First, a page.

Experiencing success, even if it’s vicariously, is key to getting people to do what they know they should. One way to do this is to find proof that the change is possible and do-able. To do this you need to find relevant and recent examples (i.e. not a field trip to Silicon Valley and not stories about Steve Jobs).
Find a company in your industry (or a similar one) that has successfully achieved the goal you’ve set. Tell their story to people within your organization. Set-up a conversation between a current or former member of their team and a key stakeholder in your organization. Buy their product and display it as evidence that success is possible.
Create experiences of success
Innovation takes time, especially if you’re working on something breakthrough. But people lose interest and faith quickly, especially in organizations that are judged by quarterly numbers. As a result, the worst thing you can do is to go into “stealth mode” and try to “fly under the radar” until you have a huge, earth-shattering success to announce.
Instead, spend time learning about your decision-makers’ and stakeholders’ doubts at the same time you’re learning about your customers’ problems. Then, when you prove those doubts wrong, celebrate the win…politely, and publicly.
Does your boss think Legal will never approve your idea? Work with Legal, ask them what it would take to get an approval, and when you do that and get the Yes, tell your boss. Does Finance think no one will ever pay the price for your solution? Open a “lemonade stand” to sell the product and then take Finance out for drinks, using your first dollars of revenue to pay for the first round.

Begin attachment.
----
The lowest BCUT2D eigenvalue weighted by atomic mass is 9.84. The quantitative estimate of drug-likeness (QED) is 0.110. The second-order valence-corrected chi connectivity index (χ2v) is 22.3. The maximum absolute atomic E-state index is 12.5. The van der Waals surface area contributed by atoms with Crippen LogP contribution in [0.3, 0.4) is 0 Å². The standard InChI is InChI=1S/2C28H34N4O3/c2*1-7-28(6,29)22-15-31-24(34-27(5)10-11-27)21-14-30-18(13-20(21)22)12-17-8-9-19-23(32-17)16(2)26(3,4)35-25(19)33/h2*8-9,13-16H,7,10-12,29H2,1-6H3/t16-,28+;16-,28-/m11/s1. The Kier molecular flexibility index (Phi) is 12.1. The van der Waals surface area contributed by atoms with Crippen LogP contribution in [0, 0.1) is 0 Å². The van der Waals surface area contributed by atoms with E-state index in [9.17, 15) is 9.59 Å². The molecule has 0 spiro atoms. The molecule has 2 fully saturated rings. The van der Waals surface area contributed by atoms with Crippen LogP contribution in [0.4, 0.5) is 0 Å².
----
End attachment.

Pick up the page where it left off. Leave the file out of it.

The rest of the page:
Small and steady wins give people experience with success and buy you the time, resources, and support you need to achieve the earth-shattering ones.
Immerse everyone in the experience
While borrowing and creating experiences can be powerful, nothing is as convincing or compelling as actively engaging people in achieving success.
Involve innovation leaders, decision-makers, and key stakeholders in the hard work of customer discovery, solution design, and business testing. Make them listen in live to customer interviews, hand them the sharpie (or the mouse) during ideation sessions, and “hire” them to staff your “lemonade stand.”
By making people lean in, roll up their sleeves and do the work, they’ll experience how hard innovation is and why it takes longer than they think. They’ll be invested in your work and your results. They’ll feel the rush of the small successes.
Innovation is a Head, Heart, Guts endeavor
People decide what to do with their hearts, justify their decisions with their heads, but it takes guts to take action. Knowledge feeds the head, but it takes experience to have guts.
You can’t smear it all over something and enjoy the deliciousness.
In other words, “Innovation” is not a one-sized-fits-all term. If you apply it to everything new and different that you’re doing, you’ll be confused, frustrated, and ultimately left with very little to show for your efforts.